So, anyways, my point.  I have a few awesome recipes whose photos just sort of unceremoniously ended before the recipe was finished.  They’re amazing recipes, but I wouldn’t normally blog about them because they’re missing some of the step-by-step pictures.

This was making me sad though.  Because, I mean, they’re some of my favorite recipes.  So I’ve decided to feature one of these recipes, and I’m letting you decide!  Right now, they are on the Island of Misfit Blog Posts, and you have the power to set one free!

Vote in the comments section by Friday, February 15th.  Whichever recipe wins will be featured on Accidental Okie!

Recipe 1: Roasted and Caramelized Vegetables with Sesame Seeds and Rosemary

One of my favorite exports from New Zealand.  Filling and economical and oh so good.

roasted veggies

Recipe 2: Quiche

There’s a secret ingredient.  Spoiler alert: it’s in this photo.

quiche

Recipe 3: Bacon-Wrapped Stuffed Dates

The party food of kings…or of all my friends.  One of the two.

datesSo rock the vote.  Save a recipe!

Cast your vote for which one to save by Friday!  If you’re having trouble voting on the blog, vote on Facebook or my Twitter feed.

Budget Binder (And Free Printables)

the reluctant budgeter

My reluctant budgeting continues.

The first time I met with my budget mentor Pat, we talked about the benefits of the cash system.  Money can seem theoretical when it’s electronically zipping out of your debit card.  A few dollars here and a little stop at the store there, and you’ve unknowingly blown your budget.

So we’re working on the cash system.  Not for everything.  We’re not taking dollars and exact change to the mortgage company, but we are using cash for everything except bills, charitable giving and gas for our cars.  It’s divided into five categories:

  • Groceries – food, cat stuff, toiletries, household cleaning supplies
  • Clothes & Makeup – including my more expensive hair-care products
  • Entertainment & Eating Out – this how we feed our Thai food addiction.
  • Play Money – a little pocket money for The Professor and me during the week.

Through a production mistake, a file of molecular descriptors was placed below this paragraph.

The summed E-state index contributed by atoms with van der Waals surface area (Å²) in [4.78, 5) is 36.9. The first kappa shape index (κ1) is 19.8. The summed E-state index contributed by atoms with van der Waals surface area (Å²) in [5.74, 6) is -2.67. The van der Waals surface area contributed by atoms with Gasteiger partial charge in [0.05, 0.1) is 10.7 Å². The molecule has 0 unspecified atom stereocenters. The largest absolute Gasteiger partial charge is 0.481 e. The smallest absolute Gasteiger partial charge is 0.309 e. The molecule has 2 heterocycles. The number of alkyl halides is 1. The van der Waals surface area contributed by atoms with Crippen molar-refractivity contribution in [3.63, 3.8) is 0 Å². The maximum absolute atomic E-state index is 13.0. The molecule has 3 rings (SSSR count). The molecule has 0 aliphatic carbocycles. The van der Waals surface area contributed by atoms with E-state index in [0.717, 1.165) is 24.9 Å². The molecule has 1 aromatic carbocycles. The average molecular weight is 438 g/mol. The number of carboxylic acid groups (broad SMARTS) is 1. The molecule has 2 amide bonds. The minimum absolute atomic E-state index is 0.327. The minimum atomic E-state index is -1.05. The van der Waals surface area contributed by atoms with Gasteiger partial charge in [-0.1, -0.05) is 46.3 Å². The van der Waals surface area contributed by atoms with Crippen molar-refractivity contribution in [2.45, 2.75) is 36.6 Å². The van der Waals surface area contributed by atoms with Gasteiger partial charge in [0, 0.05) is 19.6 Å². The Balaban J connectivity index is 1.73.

• Gifts – Because we have a lot of nephews and nieces, we’re putting $40 back each month for gifts and hoping that this will cover birthdays all year and Christmas.

Pat told me that I needed to figure out an organization system.  She said a budgeting system has to have two important elements: it must work for you and you must like it.

Translation: make it pretty.

Yes, you heard right…straight from my mentor’s own lips.  Her reasoning is this: who really wants to spend all that time budgeting?  But if you have to do it, it’s easier when you have created an inviting system that you can tuck into once a week.  Now, I’m sure there are accountants out there who just love spreadsheets and feel at home amongst those white and black lines, but I’m not one of those people.

Being me, I couldn’t find paper and organizers that I liked.  I knew I wanted things to be color coded.  I knew that I needed to keep details to a minimum, and I knew I wanted thick paper.  So, being me, I made my own system.

budget binderIt started with a regular-sized, 1-inch binder with the clear front pocket where you can slide in a cover sheet, some plastic binder pouches to serve as money envelopes and binder dividers.  (In case you long to be just like me, I put the links to the exact things I bought.  You know, since everyone wants to be like me.)  Then I designed my system.  Each of the five categories of the cash budget has a section within the binder that contains three items.

budget binder | www.accidentalokie.comFirst, there’s the cover page.  This is important because this where I defined my categories.  When I told Pat my grocery budget, she said it was a little high, but when I explained that it included things like cat litter, cleaning supplies and toothpaste, she said that it was actually  accurate.  (Score!)  Having all these things lumped together works for me because I buy a lot of them in the same place. Also, I knew I needed my system to be as simple as possible, or I wouldn’t use it.

budget binder ledgerNext is the ledger where once again I kept things simple.  It has three categories: date, details and dollars.  I’ve simplified things further by not recording my purchases by date, but by week.  I section off each month and write how much money we’ve budgeted for the category.  Our grocery budget has seen an increase since my sister has moved in, so we’ve been learning how to adjust for a third eater and a second gluten-free eater.

In the details column, I write down notes.  This is especially helpful if my bill was especially high.  One grocery trip, I had to buy allergy medicine and supplies for a big pizza party.  That will be good to remember when I’m reviewing the month.  I also keep track of cat expenses, so I have a better idea what to budget for Charlie and Pippa.